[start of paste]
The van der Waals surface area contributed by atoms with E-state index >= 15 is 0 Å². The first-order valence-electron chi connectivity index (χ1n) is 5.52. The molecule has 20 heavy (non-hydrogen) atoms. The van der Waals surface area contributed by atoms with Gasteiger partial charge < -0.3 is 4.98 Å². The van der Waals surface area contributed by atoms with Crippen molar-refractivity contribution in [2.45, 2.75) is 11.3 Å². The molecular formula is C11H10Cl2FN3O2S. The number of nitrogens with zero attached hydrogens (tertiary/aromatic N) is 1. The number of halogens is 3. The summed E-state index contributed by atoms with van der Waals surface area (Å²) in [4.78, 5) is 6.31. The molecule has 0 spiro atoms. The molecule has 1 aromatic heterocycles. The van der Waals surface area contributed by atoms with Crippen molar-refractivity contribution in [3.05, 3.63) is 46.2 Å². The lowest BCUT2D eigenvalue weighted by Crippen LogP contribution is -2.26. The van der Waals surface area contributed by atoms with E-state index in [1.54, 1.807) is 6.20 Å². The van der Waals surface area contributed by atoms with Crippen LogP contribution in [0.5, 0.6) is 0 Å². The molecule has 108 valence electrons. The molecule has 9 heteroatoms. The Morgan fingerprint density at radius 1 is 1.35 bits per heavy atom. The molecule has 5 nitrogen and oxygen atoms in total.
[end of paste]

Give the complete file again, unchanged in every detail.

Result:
The van der Waals surface area contributed by atoms with E-state index >= 15 is 0 Å². The first-order valence-electron chi connectivity index (χ1n) is 5.52. The molecule has 20 heavy (non-hydrogen) atoms. The van der Waals surface area contributed by atoms with Gasteiger partial charge < -0.3 is 4.98 Å². The van der Waals surface area contributed by atoms with Crippen molar-refractivity contribution in [2.45, 2.75) is 11.3 Å². The molecular formula is C11H10Cl2FN3O2S. The number of nitrogens with zero attached hydrogens (tertiary/aromatic N) is 1. The number of halogens is 3. The summed E-state index contributed by atoms with van der Waals surface area (Å²) in [4.78, 5) is 6.31. The molecule has 0 spiro atoms. The molecule has 1 aromatic heterocycles. The van der Waals surface area contributed by atoms with Crippen molar-refractivity contribution in [3.05, 3.63) is 46.2 Å². The lowest BCUT2D eigenvalue weighted by Crippen LogP contribution is -2.26. The van der Waals surface area contributed by atoms with E-state index in [1.54, 1.807) is 6.20 Å². The van der Waals surface area contributed by atoms with Crippen LogP contribution in [0.5, 0.6) is 0 Å². The molecule has 108 valence electrons. The molecule has 9 heteroatoms. The Morgan fingerprint density at radius 1 is 1.35 bits per heavy atom. The molecule has 5 nitrogen and oxygen atoms in total.